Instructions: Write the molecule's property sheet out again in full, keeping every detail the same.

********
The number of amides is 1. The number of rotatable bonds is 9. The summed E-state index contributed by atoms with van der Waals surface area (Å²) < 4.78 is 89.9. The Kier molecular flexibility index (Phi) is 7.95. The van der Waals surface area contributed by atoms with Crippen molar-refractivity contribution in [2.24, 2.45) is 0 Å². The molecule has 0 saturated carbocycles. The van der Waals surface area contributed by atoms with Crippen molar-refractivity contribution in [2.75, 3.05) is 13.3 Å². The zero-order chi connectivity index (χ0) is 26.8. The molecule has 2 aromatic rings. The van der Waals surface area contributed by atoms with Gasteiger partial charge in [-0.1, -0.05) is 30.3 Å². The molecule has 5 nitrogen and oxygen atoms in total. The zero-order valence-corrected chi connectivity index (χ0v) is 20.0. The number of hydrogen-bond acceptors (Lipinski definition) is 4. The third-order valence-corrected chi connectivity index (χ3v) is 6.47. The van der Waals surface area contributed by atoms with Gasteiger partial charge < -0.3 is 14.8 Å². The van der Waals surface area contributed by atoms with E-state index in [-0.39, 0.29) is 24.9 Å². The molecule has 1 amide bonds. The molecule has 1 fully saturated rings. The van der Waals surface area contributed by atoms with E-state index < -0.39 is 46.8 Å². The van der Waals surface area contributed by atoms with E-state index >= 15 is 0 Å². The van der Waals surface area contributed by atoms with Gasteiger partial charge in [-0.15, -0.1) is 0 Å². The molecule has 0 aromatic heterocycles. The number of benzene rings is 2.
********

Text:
The number of amides is 1. The number of rotatable bonds is 9. The summed E-state index contributed by atoms with van der Waals surface area (Å²) < 4.78 is 89.9. The Kier molecular flexibility index (Phi) is 7.95. The van der Waals surface area contributed by atoms with Crippen molar-refractivity contribution in [2.24, 2.45) is 0 Å². The molecule has 0 saturated carbocycles. The van der Waals surface area contributed by atoms with Crippen molar-refractivity contribution in [2.75, 3.05) is 13.3 Å². The zero-order chi connectivity index (χ0) is 26.8. The molecule has 2 aromatic rings. The van der Waals surface area contributed by atoms with Gasteiger partial charge in [-0.1, -0.05) is 30.3 Å². The molecule has 5 nitrogen and oxygen atoms in total. The zero-order valence-corrected chi connectivity index (χ0v) is 20.0. The number of hydrogen-bond acceptors (Lipinski definition) is 4. The third-order valence-corrected chi connectivity index (χ3v) is 6.47. The van der Waals surface area contributed by atoms with Gasteiger partial charge < -0.3 is 14.8 Å². The van der Waals surface area contributed by atoms with E-state index in [-0.39, 0.29) is 24.9 Å². The molecule has 1 amide bonds. The molecule has 1 fully saturated rings. The van der Waals surface area contributed by atoms with E-state index < -0.39 is 46.8 Å². The van der Waals surface area contributed by atoms with E-state index >= 15 is 0 Å². The van der Waals surface area contributed by atoms with Gasteiger partial charge in [-0.15, -0.1) is 0 Å². The molecule has 0 aromatic heterocycles. The number of benzene rings is 2.